As Dr. Craig brilliantly responded, if God made us in His image and humanity has been endowed with unalienable rights and intrinsic moral value, we should value all life. When Hitchens quoted Dostoevsky, it hurt his point. Hitchens was debating from the atheistic position, and he was morally objecting to how he perceives Christians politically interfering with an immoral agenda that would seek to abolish abortion and same-sex marriage. If Hitchens’ position of atheism is the right position, Dostoevsky’s quote would also be true. Given the truth behind Dostoevsky’s quote describing the philosophical implications of atheism, Hitchens would not be in a position to object to any moral behavior because “all things are permitted.” Hitchens has placed a self-destruct button on his argument by quoting Fyodor Dostoevsky.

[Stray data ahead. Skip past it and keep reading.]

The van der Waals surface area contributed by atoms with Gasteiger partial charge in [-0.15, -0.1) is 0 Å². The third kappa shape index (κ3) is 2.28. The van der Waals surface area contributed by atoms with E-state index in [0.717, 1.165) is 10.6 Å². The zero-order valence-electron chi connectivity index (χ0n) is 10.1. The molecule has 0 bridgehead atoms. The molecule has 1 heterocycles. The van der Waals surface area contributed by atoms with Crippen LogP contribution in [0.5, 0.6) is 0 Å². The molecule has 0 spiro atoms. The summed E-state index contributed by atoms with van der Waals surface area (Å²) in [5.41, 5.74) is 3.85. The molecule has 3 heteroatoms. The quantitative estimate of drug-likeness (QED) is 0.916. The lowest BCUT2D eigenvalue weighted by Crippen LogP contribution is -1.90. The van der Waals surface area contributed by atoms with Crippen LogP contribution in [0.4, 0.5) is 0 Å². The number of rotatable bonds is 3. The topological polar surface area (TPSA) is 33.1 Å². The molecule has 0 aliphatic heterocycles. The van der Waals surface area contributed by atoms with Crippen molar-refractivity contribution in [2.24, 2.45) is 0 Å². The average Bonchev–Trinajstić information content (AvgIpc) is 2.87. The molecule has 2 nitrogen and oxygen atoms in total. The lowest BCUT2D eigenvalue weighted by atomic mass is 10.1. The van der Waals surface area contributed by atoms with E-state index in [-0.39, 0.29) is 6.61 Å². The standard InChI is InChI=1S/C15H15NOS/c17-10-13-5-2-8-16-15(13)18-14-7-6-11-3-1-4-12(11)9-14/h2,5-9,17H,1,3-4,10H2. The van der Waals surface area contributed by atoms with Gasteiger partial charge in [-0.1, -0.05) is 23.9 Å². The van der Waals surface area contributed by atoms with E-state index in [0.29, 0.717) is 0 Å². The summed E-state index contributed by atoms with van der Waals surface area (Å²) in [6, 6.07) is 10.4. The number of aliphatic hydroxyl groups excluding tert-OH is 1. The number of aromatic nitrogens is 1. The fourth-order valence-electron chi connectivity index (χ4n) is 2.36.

From the historical evidence that we can present for the credibility of the resurrection of Jesus Christ to all other philosophical and scientific evidence presented in a cumulative form, the case for Christian theism is truly a death by one thousand paper cuts. Meaning, all the evidence, presented accumulatively, make Christian theism the most likely conclusion of the available worldviews. This Christian apologetic case has the power to transform the way we all view the world we are in. If everyone followed the evidence where it leads, people would be able to open their hearts to the Holy Spirit and let it lead them into a personal relationship with Christ. If our hearts and minds were open to the facts, social issues like abortion and same-sex marriage wouldn’t be controversial any longer. We would be able to openly speak out against these behaviors without being harshly condemned as someone who’s filled with hate, bigotry, and intolerance.